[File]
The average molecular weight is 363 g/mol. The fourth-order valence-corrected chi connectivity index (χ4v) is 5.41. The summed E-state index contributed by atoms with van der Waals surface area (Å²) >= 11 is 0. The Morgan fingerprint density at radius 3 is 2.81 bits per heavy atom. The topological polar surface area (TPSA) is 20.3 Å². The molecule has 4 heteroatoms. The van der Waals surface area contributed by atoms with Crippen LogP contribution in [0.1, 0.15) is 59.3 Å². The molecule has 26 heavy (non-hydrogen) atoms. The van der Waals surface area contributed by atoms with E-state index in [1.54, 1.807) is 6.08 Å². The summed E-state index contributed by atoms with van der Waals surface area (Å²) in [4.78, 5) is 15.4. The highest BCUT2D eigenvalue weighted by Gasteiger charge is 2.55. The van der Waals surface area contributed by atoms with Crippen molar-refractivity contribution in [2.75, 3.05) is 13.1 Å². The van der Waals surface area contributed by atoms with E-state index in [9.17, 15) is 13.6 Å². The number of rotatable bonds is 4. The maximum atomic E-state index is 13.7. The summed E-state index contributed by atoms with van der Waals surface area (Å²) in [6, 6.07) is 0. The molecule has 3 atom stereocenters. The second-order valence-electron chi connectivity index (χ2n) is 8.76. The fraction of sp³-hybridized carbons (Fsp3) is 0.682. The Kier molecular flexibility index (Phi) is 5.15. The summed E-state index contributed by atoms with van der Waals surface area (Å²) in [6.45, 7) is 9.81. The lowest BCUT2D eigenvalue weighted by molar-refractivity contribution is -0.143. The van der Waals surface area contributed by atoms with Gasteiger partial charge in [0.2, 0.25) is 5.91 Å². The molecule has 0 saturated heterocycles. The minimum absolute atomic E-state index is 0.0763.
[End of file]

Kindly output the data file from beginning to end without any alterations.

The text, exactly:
The average molecular weight is 363 g/mol. The fourth-order valence-corrected chi connectivity index (χ4v) is 5.41. The summed E-state index contributed by atoms with van der Waals surface area (Å²) >= 11 is 0. The Morgan fingerprint density at radius 3 is 2.81 bits per heavy atom. The topological polar surface area (TPSA) is 20.3 Å². The molecule has 4 heteroatoms. The van der Waals surface area contributed by atoms with Crippen LogP contribution in [0.1, 0.15) is 59.3 Å². The molecule has 26 heavy (non-hydrogen) atoms. The van der Waals surface area contributed by atoms with E-state index in [1.54, 1.807) is 6.08 Å². The summed E-state index contributed by atoms with van der Waals surface area (Å²) in [4.78, 5) is 15.4. The highest BCUT2D eigenvalue weighted by Gasteiger charge is 2.55. The van der Waals surface area contributed by atoms with Crippen molar-refractivity contribution in [2.75, 3.05) is 13.1 Å². The van der Waals surface area contributed by atoms with E-state index in [9.17, 15) is 13.6 Å². The number of rotatable bonds is 4. The maximum atomic E-state index is 13.7. The summed E-state index contributed by atoms with van der Waals surface area (Å²) in [6, 6.07) is 0. The molecule has 3 atom stereocenters. The second-order valence-electron chi connectivity index (χ2n) is 8.76. The fraction of sp³-hybridized carbons (Fsp3) is 0.682. The Kier molecular flexibility index (Phi) is 5.15. The summed E-state index contributed by atoms with van der Waals surface area (Å²) in [6.45, 7) is 9.81. The lowest BCUT2D eigenvalue weighted by molar-refractivity contribution is -0.143. The van der Waals surface area contributed by atoms with Gasteiger partial charge in [0.2, 0.25) is 5.91 Å². The molecule has 0 saturated heterocycles. The minimum absolute atomic E-state index is 0.0763.